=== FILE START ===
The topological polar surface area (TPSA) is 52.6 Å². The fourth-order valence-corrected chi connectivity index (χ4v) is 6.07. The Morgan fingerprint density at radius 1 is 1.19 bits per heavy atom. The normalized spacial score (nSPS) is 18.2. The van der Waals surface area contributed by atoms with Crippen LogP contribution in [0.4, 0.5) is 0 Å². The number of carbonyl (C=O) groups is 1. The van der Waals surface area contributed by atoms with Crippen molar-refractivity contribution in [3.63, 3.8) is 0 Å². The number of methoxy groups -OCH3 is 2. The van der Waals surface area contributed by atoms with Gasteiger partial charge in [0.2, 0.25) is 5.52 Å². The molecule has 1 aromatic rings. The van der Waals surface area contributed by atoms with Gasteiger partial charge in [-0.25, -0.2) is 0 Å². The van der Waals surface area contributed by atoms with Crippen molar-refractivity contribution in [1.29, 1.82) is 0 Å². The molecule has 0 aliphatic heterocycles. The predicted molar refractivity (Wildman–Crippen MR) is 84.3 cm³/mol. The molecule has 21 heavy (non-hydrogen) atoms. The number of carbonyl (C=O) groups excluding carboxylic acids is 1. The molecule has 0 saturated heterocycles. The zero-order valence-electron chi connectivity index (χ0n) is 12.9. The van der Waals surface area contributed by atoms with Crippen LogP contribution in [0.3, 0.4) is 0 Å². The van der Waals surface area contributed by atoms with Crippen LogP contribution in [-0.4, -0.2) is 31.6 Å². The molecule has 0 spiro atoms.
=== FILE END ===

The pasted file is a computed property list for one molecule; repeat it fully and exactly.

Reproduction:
The topological polar surface area (TPSA) is 52.6 Å². The fourth-order valence-corrected chi connectivity index (χ4v) is 6.07. The Morgan fingerprint density at radius 1 is 1.19 bits per heavy atom. The normalized spacial score (nSPS) is 18.2. The van der Waals surface area contributed by atoms with Crippen LogP contribution in [0.4, 0.5) is 0 Å². The number of carbonyl (C=O) groups is 1. The van der Waals surface area contributed by atoms with Crippen molar-refractivity contribution in [3.63, 3.8) is 0 Å². The number of methoxy groups -OCH3 is 2. The van der Waals surface area contributed by atoms with Gasteiger partial charge in [0.2, 0.25) is 5.52 Å². The molecule has 1 aromatic rings. The van der Waals surface area contributed by atoms with Gasteiger partial charge in [-0.25, -0.2) is 0 Å². The van der Waals surface area contributed by atoms with Crippen molar-refractivity contribution in [1.29, 1.82) is 0 Å². The molecule has 0 aliphatic heterocycles. The predicted molar refractivity (Wildman–Crippen MR) is 84.3 cm³/mol. The molecule has 21 heavy (non-hydrogen) atoms. The number of carbonyl (C=O) groups excluding carboxylic acids is 1. The molecule has 0 saturated heterocycles. The zero-order valence-electron chi connectivity index (χ0n) is 12.9. The van der Waals surface area contributed by atoms with Crippen LogP contribution in [0.3, 0.4) is 0 Å². The van der Waals surface area contributed by atoms with Crippen LogP contribution in [-0.4, -0.2) is 31.6 Å². The molecule has 0 spiro atoms.